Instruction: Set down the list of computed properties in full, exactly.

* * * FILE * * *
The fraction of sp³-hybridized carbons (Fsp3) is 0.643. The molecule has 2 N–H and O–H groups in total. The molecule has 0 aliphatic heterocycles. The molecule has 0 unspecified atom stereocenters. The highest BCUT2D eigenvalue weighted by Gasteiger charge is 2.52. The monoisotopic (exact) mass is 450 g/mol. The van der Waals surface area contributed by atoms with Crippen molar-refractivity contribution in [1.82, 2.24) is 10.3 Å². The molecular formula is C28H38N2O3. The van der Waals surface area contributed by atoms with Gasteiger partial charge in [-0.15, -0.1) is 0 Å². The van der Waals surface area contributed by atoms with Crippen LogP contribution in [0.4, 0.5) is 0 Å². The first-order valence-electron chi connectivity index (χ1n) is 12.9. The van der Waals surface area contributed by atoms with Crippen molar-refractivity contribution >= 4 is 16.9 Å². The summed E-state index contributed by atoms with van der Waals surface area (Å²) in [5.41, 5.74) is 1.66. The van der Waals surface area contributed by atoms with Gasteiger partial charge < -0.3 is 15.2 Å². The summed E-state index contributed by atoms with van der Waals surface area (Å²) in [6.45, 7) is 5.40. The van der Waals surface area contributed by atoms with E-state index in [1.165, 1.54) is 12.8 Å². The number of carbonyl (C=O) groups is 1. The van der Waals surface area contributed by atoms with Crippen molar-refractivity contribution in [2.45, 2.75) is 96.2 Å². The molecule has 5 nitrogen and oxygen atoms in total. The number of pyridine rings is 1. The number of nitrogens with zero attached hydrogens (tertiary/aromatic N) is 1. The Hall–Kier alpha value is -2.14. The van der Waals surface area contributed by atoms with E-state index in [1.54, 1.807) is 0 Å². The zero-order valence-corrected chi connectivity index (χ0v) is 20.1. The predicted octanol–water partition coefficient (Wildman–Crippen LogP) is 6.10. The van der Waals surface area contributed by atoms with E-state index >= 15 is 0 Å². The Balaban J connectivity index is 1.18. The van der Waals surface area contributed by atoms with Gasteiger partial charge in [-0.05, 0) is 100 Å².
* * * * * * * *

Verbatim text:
The fraction of sp³-hybridized carbons (Fsp3) is 0.643. The molecule has 2 N–H and O–H groups in total. The molecule has 0 aliphatic heterocycles. The molecule has 0 unspecified atom stereocenters. The highest BCUT2D eigenvalue weighted by Gasteiger charge is 2.52. The monoisotopic (exact) mass is 450 g/mol. The van der Waals surface area contributed by atoms with Crippen molar-refractivity contribution in [1.82, 2.24) is 10.3 Å². The molecular formula is C28H38N2O3. The van der Waals surface area contributed by atoms with Gasteiger partial charge in [-0.15, -0.1) is 0 Å². The van der Waals surface area contributed by atoms with Crippen LogP contribution in [0.4, 0.5) is 0 Å². The first-order valence-electron chi connectivity index (χ1n) is 12.9. The van der Waals surface area contributed by atoms with Crippen molar-refractivity contribution >= 4 is 16.9 Å². The summed E-state index contributed by atoms with van der Waals surface area (Å²) in [5.41, 5.74) is 1.66. The van der Waals surface area contributed by atoms with Gasteiger partial charge < -0.3 is 15.2 Å². The summed E-state index contributed by atoms with van der Waals surface area (Å²) in [6.45, 7) is 5.40. The van der Waals surface area contributed by atoms with E-state index in [1.165, 1.54) is 12.8 Å². The number of carbonyl (C=O) groups is 1. The van der Waals surface area contributed by atoms with Crippen molar-refractivity contribution in [2.45, 2.75) is 96.2 Å². The molecule has 5 nitrogen and oxygen atoms in total. The number of pyridine rings is 1. The number of nitrogens with zero attached hydrogens (tertiary/aromatic N) is 1. The Hall–Kier alpha value is -2.14. The van der Waals surface area contributed by atoms with E-state index in [1.54, 1.807) is 0 Å². The zero-order valence-corrected chi connectivity index (χ0v) is 20.1. The predicted octanol–water partition coefficient (Wildman–Crippen LogP) is 6.10. The van der Waals surface area contributed by atoms with E-state index >= 15 is 0 Å². The Balaban J connectivity index is 1.18. The van der Waals surface area contributed by atoms with Gasteiger partial charge in [-0.05, 0) is 100 Å².